Scatalog: Quick ID guide to Southern African animal droppings, by Kevin Murray
Scatalog, a identification guide to Southern African animal droppings makes it easy to identify animal scats, droppings, faeces or dung. Author is Kevin Murray.
There is basic information on how to distinguish between the main animal groups; and more detailed information (and many photographs showing actual size) on about 100 individual species. These include mammals, birds, reptiles, insects and frogs. Remember that animals will not have read the rules contained in this guide! Expect to see variation. Use your common sense. Have fun. And be safe: animal scats can transmit diseases, worms and parasites, so avoid handling them.
How to use this guide: The photos are the simplest identification tools. They show typical, well-formed scats. Many photos are actual size; those that are not show a scale of either 5 or 10 cm. Remember that much variation in shape can occur. Also, some scats, such as those of antelope, can be difficult to tell apart, so other knowledge and further observations are often necessary for identification. Based on the scat shape, and once scat attributes have been closely observed, choose the appropriate table (pages 15 and 22-23). Perhaps the most easily identified shape is the pellet, typically produced by the giraffe and by antelope in general. The first table covers antelope (and giraffe) pellets. The second table covers scats that do not have this pellet shape. Note that this guide contains some animal scats that do not occur in the tables; and that the tables also contain information on some animals for which there are no photos. Therefore, always consult both the tables and the photos.
- Try to separate and measure individual units if they are attached in a clump. Measurements in the tables refer to adult animals, so bear in mind that you may be observing a young animal's scat. If the animal has produced a soft, runny mass then forget about measurements. Rather concentrate on observing contents and location features. Width (mm): Measure width where the scat is widest. Compare this with the average and maximum widths in the appropriate table, establishing a preliminary shortlist of possible animals. Length (mm): Length refers to the longest axis. If the scat has a point, length is measured from that point. Check the maximum length against that in your shortlist but don't be surprised if it falls outside the indicated ranges because length can be extremely variable. Width is usually a much more reliable measure than length.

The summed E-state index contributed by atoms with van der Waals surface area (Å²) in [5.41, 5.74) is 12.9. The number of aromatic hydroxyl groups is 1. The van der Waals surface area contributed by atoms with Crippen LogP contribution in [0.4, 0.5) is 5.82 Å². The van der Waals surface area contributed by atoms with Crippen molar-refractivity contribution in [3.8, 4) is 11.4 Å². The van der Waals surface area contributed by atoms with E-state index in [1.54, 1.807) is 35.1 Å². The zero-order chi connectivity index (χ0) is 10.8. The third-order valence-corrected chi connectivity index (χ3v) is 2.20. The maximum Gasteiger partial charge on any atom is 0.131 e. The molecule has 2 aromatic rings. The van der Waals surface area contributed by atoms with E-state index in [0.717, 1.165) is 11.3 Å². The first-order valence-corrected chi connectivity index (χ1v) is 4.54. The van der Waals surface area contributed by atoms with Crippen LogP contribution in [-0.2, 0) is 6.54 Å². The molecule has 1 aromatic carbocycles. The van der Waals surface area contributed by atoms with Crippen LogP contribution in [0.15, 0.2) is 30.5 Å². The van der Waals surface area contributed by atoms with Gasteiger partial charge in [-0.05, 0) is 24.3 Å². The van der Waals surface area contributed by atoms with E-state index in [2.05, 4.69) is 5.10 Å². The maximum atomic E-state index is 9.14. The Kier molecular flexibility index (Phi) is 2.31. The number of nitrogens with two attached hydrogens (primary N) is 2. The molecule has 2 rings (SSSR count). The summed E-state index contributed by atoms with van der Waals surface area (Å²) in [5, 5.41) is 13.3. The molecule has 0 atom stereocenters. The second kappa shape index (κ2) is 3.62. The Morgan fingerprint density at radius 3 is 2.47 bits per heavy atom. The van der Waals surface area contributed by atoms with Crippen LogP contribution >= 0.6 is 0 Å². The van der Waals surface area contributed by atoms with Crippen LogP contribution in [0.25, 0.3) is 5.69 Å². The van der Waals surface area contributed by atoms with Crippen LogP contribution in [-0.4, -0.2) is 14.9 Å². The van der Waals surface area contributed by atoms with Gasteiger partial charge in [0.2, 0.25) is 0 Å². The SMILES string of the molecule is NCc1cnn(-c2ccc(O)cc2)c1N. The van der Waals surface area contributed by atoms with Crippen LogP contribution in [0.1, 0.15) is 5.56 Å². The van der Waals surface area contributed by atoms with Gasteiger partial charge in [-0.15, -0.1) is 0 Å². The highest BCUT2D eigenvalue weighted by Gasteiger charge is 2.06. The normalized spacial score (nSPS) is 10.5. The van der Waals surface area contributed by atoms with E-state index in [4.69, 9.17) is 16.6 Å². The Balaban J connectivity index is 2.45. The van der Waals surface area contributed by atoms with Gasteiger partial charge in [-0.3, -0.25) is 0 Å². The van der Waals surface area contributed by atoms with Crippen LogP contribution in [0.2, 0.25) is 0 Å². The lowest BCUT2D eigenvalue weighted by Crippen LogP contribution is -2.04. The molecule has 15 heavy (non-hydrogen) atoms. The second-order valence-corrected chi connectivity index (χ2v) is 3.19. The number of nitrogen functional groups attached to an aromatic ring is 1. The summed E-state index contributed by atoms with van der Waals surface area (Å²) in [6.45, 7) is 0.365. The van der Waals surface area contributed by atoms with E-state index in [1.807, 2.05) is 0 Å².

- Analyse the contents: these indicate diet, which can be very characteristic for some animals. If contents are not easily visible, break open the scat with a stick. Identification of contents can be difficult but useful clues can sometimes be found. Remember that finding hair in scat can be misleading - it may be the animal's own hair, ingested during self-grooming, not that of a prey animal.
- Observe the location features: some animals use the same location many times, creating a latrine site or midden. A few animals deposit their scat in a prominent place, such as on a clump of grass, on a stone or rock, or even on top of an antelope midden. A few bury their scats, or at least attempt to, with varying degrees of success. Some, like rhino and male hippo, deliberately break up and scatter their scats.
- Draw up a shortlist of possible animals by using the suggested measurements and observations, teamed with all other available information (such as likely occurrence of the animal in the general area, the specific habitat, any spoor and other field signs). A knowledge of typical animal behaviour helps determine which animals might be present in the area.
- Persist and be patient: the considerable variation that occurs in scat shapes, sometimes for an individual animal, makes identification difficult - even for the more experienced tracker. However, with practice and using the guidelines, we can make educated guesses as to scat identity, even if our best efforts are to say 'it's an antelope the size of an impala' or 'it's a caracal or a young leopard'.
- Connect through knowledge: Our lives nowadays are sadly disconnected from the natural environment upon which we depend so intimately. Anything that helps us connect adds depth and meaning, broadening our awareness and understanding of the natural world around us. Identifying the scat of an animal immediately connects us with that animal, whether in our cities, our villages, our farms or in the wild. Animal scats reveal which fellow travellers have been our way, and when.
This is an excerpt from the guide: Scatalog. Quick ID guide to Southern African animal droppings, by Kevin Murray.
Title: Scatalog. Quick ID guide to Southern African animal droppings
Author: Kevin Murray
Publisher: Random House Struik
Imprint: Struik Nature
Cape Town, South Africa 2011
Softcover, 11x18 cm, 36 pages, throughout colour photographs
Murray, Kevin im Namibiana-Buchangebot
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